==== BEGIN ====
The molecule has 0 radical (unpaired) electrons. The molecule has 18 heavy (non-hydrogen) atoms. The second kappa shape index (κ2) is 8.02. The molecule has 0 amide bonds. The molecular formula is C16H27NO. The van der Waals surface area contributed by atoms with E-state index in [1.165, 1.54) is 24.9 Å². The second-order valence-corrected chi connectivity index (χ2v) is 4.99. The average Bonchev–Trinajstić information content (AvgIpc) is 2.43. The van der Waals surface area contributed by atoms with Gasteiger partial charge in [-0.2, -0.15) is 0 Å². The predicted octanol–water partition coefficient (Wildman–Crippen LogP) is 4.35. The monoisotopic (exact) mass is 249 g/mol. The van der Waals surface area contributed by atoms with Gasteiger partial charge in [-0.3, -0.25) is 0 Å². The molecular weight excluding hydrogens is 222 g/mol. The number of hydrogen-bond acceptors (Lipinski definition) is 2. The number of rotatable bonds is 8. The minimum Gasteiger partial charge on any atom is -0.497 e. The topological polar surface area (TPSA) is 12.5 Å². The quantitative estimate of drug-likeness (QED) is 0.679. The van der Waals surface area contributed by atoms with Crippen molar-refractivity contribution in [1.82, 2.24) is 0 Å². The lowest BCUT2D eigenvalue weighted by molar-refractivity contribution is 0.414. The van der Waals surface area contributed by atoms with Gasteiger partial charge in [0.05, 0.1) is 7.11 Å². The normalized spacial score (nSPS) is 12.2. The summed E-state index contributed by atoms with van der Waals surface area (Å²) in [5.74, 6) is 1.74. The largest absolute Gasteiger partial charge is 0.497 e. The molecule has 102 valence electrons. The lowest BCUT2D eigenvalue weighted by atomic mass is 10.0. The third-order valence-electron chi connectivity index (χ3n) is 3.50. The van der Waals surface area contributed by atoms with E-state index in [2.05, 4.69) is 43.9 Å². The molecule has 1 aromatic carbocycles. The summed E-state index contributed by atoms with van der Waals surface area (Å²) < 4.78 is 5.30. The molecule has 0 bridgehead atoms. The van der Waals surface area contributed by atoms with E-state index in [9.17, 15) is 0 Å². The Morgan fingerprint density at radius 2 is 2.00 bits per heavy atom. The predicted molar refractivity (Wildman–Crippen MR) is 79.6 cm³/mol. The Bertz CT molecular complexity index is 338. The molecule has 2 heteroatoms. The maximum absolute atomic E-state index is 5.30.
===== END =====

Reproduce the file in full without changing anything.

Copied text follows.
The molecule has 0 radical (unpaired) electrons. The molecule has 18 heavy (non-hydrogen) atoms. The second kappa shape index (κ2) is 8.02. The molecule has 0 amide bonds. The molecular formula is C16H27NO. The van der Waals surface area contributed by atoms with E-state index in [1.165, 1.54) is 24.9 Å². The second-order valence-corrected chi connectivity index (χ2v) is 4.99. The average Bonchev–Trinajstić information content (AvgIpc) is 2.43. The van der Waals surface area contributed by atoms with Gasteiger partial charge in [-0.2, -0.15) is 0 Å². The predicted octanol–water partition coefficient (Wildman–Crippen LogP) is 4.35. The monoisotopic (exact) mass is 249 g/mol. The van der Waals surface area contributed by atoms with Gasteiger partial charge in [-0.3, -0.25) is 0 Å². The molecular weight excluding hydrogens is 222 g/mol. The number of hydrogen-bond acceptors (Lipinski definition) is 2. The number of rotatable bonds is 8. The minimum Gasteiger partial charge on any atom is -0.497 e. The topological polar surface area (TPSA) is 12.5 Å². The quantitative estimate of drug-likeness (QED) is 0.679. The van der Waals surface area contributed by atoms with Crippen molar-refractivity contribution in [1.82, 2.24) is 0 Å². The lowest BCUT2D eigenvalue weighted by molar-refractivity contribution is 0.414. The van der Waals surface area contributed by atoms with Gasteiger partial charge in [0.05, 0.1) is 7.11 Å². The normalized spacial score (nSPS) is 12.2. The summed E-state index contributed by atoms with van der Waals surface area (Å²) in [5.74, 6) is 1.74. The largest absolute Gasteiger partial charge is 0.497 e. The molecule has 102 valence electrons. The lowest BCUT2D eigenvalue weighted by atomic mass is 10.0. The third-order valence-electron chi connectivity index (χ3n) is 3.50. The van der Waals surface area contributed by atoms with E-state index in [2.05, 4.69) is 43.9 Å². The molecule has 1 aromatic carbocycles. The summed E-state index contributed by atoms with van der Waals surface area (Å²) < 4.78 is 5.30. The molecule has 0 bridgehead atoms. The van der Waals surface area contributed by atoms with E-state index in [9.17, 15) is 0 Å². The Morgan fingerprint density at radius 2 is 2.00 bits per heavy atom. The predicted molar refractivity (Wildman–Crippen MR) is 79.6 cm³/mol. The Bertz CT molecular complexity index is 338. The molecule has 2 heteroatoms. The maximum absolute atomic E-state index is 5.30.